The biggest problem for monowheels is, if you want minimalist outriggers near the wing tips to really gain the drag or structural benefit of a single main wheel, you you need a maneuvering path that is wider than the plane's wingspan. And even if you do find a taxiway that is wide enough, unless it's WAY wider, you need a center line to follow to avoid driving your outriggers into the weeds.

And if you move the outriggers inboard to make it able to operate from narrow taxiways, they have to be much more robust, and you are creeping toward regular landing gear now, except you have three units, one big middle one, and two smaller ones outboard. Might as well do it the regular way and do away with those hassles, which is the reason almost nobody does that configuration outside specialized cases.

  • $\begingroup$ Comments have been moved to chat; please do not continue the discussion here. Before posting a comment below this one, please review the purposes of comments. Comments that do not request clarification or suggest improvements usually belong as an answer, on Aviation Meta, or in Aviation Chat. Comments continuing discussion may be removed. $\endgroup$
    – Ralph J
    Oct 30, 2023 at 23:32

not proven to be popular outside of gliders

The reason may be the ability to land and take off from less than ideal surfaces.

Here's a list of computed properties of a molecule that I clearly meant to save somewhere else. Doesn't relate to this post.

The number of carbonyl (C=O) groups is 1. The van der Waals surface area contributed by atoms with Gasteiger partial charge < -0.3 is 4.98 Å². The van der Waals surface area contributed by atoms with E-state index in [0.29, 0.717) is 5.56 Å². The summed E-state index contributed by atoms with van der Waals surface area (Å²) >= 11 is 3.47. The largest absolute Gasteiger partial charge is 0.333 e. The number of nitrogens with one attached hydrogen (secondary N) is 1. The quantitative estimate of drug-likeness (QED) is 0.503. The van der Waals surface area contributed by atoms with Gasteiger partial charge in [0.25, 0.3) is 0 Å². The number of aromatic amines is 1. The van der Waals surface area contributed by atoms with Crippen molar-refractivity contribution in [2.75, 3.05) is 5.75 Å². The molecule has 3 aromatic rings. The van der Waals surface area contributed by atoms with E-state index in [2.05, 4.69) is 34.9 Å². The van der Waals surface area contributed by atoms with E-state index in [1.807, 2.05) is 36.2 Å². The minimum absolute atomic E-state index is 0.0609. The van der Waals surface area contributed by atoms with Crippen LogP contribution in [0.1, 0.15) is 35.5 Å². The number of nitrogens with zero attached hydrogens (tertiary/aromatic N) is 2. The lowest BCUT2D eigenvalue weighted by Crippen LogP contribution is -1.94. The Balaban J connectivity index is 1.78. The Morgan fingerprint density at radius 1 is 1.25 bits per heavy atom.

Two strong wheels and a tail-skid was the norm for the first 50 years of aviation. Many "airfields" of this time were little more than closely cropped stretches of grass.

Paved runways opened the door to not only monowheels, but also nose wheels. But weakly designed landing gear simply won't cut it out in undeveloped areas, where a mechanical breakdown means you're stranded.

Two main wheels also offer the possibility of differential braking to improve ground control.

  • $\begingroup$ That's an interesting point about ground control. Maybe after much experimentation there was no satisfactory manner to steer on the ground without either a short-coupled nosewheel or two wheels with differential braking? $\endgroup$ Nov 3, 2023 at 20:43
  • $\begingroup$ Taxiing a mono wheel in a cross wind may not be easy, but a weight savings of 100 lbs is of interest. $\endgroup$ Nov 3, 2023 at 23:08